Updates on Libya – Violence in Tripoli, and new Evacuation Flights
At a relatively short distance from Europe, Libya has for some time served as a transit country for migrants, some of whom intend to cross the Mediterranean and enter the European Union. The ongoing civil war in Libya, which began in 2011 (and again in 2014), has had a profound impact on the migration situation, an impact which has become all the more apparent since April this year with escalating violence in Tripoli and the surrounding areas. This recently led to the deaths of over 40 migrants after a detention center was destroyed during an air raid, injuring over 130 others.
The possibility to move on from Libya across the Mediterranean is also diminishing, as the EU’s Operation Sophia relies more heavily on the Libyan Coastguard leading to further pushbacks into the warzone. The dangers of this situation are highlighted by the recent fatal shooting of a Sudanese migrant who had been returned to Libya. With no immediate end to the conflict in sight, a solution to ensure the safety of the migrants caught up in the conflict is now a priority.
The conflict began in 2011 as part of the Arab Spring, ending the 42 years de facto leadership of Muammar Gaddafi. Since then, a seemingly intractable situation of instability has moved into the power vacuum, and continues to plague the country, with various factions fighting for control over parts of the Libyan territory. An escalation in the violence began in April this year, especially in the capital Tripoli, in a campaign which has already claimed upwards of 1000 lives. Against this backdrop, the commitment of the conflicting parties to international laws which protect the rights of civilians, including migrants, during wartime has been repeatedly called into question.
Widespread volatility across the country has left over 300,000 Libyans internally displaced. The civilian population have found themselves subjected to the effects of political collapse, including the tactical disruption of water supplies and the use of rape as a form of warfare. In addition to the internally displaced population, there are around 48,000 refugees and asylum-seekers registered in the country. These have mostly migrated from other parts of Africa and do not have legal status in Libya. For the 6000 or so migrants being held in one of the detention centers, the conditions have been described as deplorable. The centers, which are run by various groups including militias, have been implicated in a variety of human rights abuses leading to an international outcry for intervention to protect the migrant detainees.
As the bloodshed continues unabated in the Libyan capital, there is increased pressure to find a timely and practical solution for the migrants detained there to move them from harm’s way. One of the main ways in which this is currently being achieved is through UNHCR Libya’s planned evacuation flights to destination or transit countries. The international agreements and funding requirements necessary to implement these flights are no mean feat and require extensive brokering with both European and African countries, as well as a combination of private and public donations.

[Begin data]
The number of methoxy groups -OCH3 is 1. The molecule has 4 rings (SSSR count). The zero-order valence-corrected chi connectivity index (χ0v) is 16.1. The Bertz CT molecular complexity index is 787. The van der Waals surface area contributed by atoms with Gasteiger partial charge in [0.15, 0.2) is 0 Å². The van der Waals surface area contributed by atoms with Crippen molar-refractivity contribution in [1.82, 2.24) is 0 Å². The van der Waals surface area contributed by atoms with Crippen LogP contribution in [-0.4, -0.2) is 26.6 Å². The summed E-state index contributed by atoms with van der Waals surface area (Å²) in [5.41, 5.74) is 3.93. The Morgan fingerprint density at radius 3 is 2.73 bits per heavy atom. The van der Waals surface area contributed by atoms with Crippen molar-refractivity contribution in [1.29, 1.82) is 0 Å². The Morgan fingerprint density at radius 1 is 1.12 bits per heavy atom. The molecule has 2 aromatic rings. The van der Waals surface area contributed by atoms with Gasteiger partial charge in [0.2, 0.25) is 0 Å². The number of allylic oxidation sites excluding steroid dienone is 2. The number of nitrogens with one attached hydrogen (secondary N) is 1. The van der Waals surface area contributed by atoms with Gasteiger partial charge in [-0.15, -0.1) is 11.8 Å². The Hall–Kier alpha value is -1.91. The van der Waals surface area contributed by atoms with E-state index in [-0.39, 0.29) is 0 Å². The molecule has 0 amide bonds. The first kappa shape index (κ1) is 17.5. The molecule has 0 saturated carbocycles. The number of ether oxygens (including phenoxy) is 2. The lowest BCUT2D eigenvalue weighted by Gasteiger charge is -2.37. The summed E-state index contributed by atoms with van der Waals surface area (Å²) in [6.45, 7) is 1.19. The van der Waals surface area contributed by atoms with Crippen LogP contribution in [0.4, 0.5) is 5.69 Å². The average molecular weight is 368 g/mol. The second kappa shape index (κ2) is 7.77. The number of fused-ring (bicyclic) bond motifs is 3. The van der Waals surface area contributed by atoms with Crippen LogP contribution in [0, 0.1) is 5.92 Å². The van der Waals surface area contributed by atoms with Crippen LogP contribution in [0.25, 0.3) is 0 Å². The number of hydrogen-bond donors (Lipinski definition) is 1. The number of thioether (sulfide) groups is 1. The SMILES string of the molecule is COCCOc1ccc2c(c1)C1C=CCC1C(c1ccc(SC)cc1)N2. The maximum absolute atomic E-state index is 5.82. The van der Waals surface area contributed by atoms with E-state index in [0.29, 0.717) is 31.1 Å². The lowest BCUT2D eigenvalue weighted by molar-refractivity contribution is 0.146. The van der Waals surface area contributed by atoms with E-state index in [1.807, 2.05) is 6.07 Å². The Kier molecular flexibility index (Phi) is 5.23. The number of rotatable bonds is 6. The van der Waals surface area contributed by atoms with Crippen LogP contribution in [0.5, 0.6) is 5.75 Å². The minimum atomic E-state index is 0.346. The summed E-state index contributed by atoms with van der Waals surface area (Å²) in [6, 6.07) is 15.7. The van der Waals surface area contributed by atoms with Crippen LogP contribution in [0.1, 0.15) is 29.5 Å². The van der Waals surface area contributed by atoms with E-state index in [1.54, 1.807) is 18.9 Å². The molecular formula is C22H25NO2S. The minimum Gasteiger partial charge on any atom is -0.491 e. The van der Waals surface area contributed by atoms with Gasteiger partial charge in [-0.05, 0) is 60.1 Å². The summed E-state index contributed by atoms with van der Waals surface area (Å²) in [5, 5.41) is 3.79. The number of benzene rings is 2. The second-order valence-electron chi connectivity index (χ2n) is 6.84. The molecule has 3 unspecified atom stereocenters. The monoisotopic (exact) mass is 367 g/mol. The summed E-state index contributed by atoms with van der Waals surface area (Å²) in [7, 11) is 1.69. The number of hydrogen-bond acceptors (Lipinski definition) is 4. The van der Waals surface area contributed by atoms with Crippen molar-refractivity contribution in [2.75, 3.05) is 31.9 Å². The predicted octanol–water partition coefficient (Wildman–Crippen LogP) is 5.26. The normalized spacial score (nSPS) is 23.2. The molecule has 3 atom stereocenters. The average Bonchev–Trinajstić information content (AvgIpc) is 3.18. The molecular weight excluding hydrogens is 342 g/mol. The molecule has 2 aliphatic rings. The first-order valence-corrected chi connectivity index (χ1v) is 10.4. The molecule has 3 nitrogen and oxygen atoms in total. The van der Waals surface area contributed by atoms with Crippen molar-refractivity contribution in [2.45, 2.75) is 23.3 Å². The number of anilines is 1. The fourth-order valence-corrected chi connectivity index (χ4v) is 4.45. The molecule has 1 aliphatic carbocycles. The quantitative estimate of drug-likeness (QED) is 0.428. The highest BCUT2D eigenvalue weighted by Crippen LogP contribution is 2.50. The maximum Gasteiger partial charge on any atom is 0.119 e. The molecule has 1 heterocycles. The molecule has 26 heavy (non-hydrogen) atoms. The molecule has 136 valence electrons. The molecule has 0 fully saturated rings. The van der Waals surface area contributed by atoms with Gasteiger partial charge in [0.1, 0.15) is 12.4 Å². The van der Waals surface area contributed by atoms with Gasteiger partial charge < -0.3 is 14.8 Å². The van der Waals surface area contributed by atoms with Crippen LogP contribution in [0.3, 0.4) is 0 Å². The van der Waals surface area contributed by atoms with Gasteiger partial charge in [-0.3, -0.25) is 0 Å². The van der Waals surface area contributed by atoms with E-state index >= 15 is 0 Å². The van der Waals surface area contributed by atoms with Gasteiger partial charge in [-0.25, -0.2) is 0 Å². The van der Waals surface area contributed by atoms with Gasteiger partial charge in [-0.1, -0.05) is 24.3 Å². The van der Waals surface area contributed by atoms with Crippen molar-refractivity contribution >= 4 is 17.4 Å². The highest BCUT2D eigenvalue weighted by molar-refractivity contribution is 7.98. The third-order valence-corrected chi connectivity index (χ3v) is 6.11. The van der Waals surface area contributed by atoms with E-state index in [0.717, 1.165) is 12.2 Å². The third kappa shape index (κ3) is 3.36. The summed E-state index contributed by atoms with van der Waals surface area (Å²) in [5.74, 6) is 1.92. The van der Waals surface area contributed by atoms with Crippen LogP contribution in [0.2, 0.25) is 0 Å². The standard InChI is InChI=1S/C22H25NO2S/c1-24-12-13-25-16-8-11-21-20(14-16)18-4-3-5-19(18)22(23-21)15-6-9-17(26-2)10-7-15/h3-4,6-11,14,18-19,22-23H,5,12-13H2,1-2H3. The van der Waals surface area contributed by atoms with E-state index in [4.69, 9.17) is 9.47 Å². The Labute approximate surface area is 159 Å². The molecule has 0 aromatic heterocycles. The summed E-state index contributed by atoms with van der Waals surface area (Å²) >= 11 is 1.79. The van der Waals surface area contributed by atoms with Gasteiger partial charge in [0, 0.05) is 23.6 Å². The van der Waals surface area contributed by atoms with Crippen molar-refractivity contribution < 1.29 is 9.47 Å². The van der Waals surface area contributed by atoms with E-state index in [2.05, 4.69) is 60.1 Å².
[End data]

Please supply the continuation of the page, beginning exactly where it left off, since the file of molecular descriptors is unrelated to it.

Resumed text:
The first of these evacuation flights was successfully carried out in 2017, in a collaborative effort between MOAS and UNHCR, when 74 migrants identified as persons of concern were evacuated to Niger. Since then the Niger transit program has grown and evolved, and during 2019, an estimated 2000 refugees will have been evacuated to Niger, all with guaranteed resettlement places in third countries. Since then, a number of other flights have taken place including most recently to Rwanda, who received their first migrant flight on the 26th September – with 66 refugees including 26 children on board. Flights are also taking place from Libya directly to resettlement countries such as Italy and Romania, removing the need for transition placement and allowing the process to be expedited for the most vulnerable.
Whilst by no means a perfect solution, these flights have been instrumental in ensuring the immediate safety of some of Libya’s most at risk refugees.
These solutions are urgently necessary as, in addition to the generalised violence, reports emerge of a raft of human rights abuses committed against migrants both in detention, and during coastguard run push backs in the Mediterranean. Examples include the torture of migrants at the hands of armed guards, the use of firearms against unarmed detained migrants, and cases of forced labour. Whilst these conditions persist, it is clear that evacuation flights, in addition to longer term solutions, must be implemented quickly and efficiently, to protect the rights, dignity, and safety of the many thousands of civilian migrants still trapped in Libya.
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